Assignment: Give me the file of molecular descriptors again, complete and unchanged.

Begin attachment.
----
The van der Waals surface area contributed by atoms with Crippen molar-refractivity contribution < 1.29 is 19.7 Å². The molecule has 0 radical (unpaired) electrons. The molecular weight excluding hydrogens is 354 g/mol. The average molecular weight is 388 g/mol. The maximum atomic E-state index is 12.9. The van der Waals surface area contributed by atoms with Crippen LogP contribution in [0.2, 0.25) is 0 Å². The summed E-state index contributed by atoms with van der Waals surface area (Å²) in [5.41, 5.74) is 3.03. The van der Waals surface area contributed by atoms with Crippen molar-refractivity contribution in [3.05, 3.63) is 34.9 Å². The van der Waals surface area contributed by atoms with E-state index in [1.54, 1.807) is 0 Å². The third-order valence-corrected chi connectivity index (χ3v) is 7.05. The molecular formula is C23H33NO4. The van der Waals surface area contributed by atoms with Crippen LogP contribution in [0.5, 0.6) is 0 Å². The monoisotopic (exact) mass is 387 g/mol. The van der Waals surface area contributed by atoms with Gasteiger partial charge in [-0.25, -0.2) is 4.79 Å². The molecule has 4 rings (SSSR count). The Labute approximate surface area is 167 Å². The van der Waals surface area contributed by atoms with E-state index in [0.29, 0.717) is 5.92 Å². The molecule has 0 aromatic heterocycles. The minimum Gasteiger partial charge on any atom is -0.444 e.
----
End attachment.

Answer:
The van der Waals surface area contributed by atoms with Crippen molar-refractivity contribution < 1.29 is 19.7 Å². The molecule has 0 radical (unpaired) electrons. The molecular weight excluding hydrogens is 354 g/mol. The average molecular weight is 388 g/mol. The maximum atomic E-state index is 12.9. The van der Waals surface area contributed by atoms with Crippen LogP contribution in [0.2, 0.25) is 0 Å². The summed E-state index contributed by atoms with van der Waals surface area (Å²) in [5.41, 5.74) is 3.03. The van der Waals surface area contributed by atoms with Crippen molar-refractivity contribution in [3.05, 3.63) is 34.9 Å². The van der Waals surface area contributed by atoms with E-state index in [1.54, 1.807) is 0 Å². The third-order valence-corrected chi connectivity index (χ3v) is 7.05. The molecular formula is C23H33NO4. The van der Waals surface area contributed by atoms with Crippen LogP contribution in [0.5, 0.6) is 0 Å². The monoisotopic (exact) mass is 387 g/mol. The van der Waals surface area contributed by atoms with Gasteiger partial charge in [-0.25, -0.2) is 4.79 Å². The molecule has 4 rings (SSSR count). The Labute approximate surface area is 167 Å². The van der Waals surface area contributed by atoms with E-state index in [0.29, 0.717) is 5.92 Å². The molecule has 0 aromatic heterocycles. The minimum Gasteiger partial charge on any atom is -0.444 e.